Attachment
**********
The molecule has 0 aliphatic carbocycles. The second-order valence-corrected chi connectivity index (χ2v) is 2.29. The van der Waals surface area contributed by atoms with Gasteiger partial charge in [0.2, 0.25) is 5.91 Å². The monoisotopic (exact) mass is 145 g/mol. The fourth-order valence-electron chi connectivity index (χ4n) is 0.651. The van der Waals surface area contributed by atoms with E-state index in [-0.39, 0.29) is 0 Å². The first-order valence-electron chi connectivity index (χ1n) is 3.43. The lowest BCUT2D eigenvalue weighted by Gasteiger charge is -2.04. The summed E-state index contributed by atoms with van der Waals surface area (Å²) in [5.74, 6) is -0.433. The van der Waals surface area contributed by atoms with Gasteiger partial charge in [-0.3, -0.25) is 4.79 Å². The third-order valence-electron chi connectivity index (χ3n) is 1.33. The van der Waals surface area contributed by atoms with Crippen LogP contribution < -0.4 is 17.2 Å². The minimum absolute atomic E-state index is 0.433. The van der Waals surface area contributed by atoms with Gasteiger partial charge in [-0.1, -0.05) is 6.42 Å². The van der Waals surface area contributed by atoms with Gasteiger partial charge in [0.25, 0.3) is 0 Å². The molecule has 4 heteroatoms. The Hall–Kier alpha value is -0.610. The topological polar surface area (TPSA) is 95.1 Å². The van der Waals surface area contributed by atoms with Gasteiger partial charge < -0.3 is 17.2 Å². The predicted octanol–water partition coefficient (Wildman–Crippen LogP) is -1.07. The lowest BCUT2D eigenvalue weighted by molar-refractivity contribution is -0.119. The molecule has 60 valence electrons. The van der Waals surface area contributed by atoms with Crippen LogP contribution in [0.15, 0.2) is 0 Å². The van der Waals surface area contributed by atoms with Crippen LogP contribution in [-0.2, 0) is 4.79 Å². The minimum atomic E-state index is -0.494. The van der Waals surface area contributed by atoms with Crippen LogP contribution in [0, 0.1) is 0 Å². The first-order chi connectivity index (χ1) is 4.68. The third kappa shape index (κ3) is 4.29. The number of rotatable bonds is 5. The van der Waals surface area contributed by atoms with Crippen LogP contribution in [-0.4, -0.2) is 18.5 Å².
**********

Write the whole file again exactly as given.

The molecule has 0 aliphatic carbocycles. The second-order valence-corrected chi connectivity index (χ2v) is 2.29. The van der Waals surface area contributed by atoms with Gasteiger partial charge in [0.2, 0.25) is 5.91 Å². The monoisotopic (exact) mass is 145 g/mol. The fourth-order valence-electron chi connectivity index (χ4n) is 0.651. The van der Waals surface area contributed by atoms with E-state index in [-0.39, 0.29) is 0 Å². The first-order valence-electron chi connectivity index (χ1n) is 3.43. The lowest BCUT2D eigenvalue weighted by Gasteiger charge is -2.04. The summed E-state index contributed by atoms with van der Waals surface area (Å²) in [5.74, 6) is -0.433. The van der Waals surface area contributed by atoms with Gasteiger partial charge in [-0.3, -0.25) is 4.79 Å². The third-order valence-electron chi connectivity index (χ3n) is 1.33. The van der Waals surface area contributed by atoms with Crippen LogP contribution < -0.4 is 17.2 Å². The minimum absolute atomic E-state index is 0.433. The van der Waals surface area contributed by atoms with Gasteiger partial charge in [-0.1, -0.05) is 6.42 Å². The van der Waals surface area contributed by atoms with Gasteiger partial charge in [0.25, 0.3) is 0 Å². The molecule has 4 heteroatoms. The Hall–Kier alpha value is -0.610. The topological polar surface area (TPSA) is 95.1 Å². The van der Waals surface area contributed by atoms with Gasteiger partial charge < -0.3 is 17.2 Å². The predicted octanol–water partition coefficient (Wildman–Crippen LogP) is -1.07. The lowest BCUT2D eigenvalue weighted by molar-refractivity contribution is -0.119. The molecule has 60 valence electrons. The van der Waals surface area contributed by atoms with Crippen LogP contribution in [0.15, 0.2) is 0 Å². The van der Waals surface area contributed by atoms with Crippen LogP contribution in [-0.2, 0) is 4.79 Å². The minimum atomic E-state index is -0.494. The van der Waals surface area contributed by atoms with Crippen LogP contribution in [0, 0.1) is 0 Å². The first-order chi connectivity index (χ1) is 4.68. The third kappa shape index (κ3) is 4.29. The number of rotatable bonds is 5. The van der Waals surface area contributed by atoms with Crippen LogP contribution in [-0.4, -0.2) is 18.5 Å².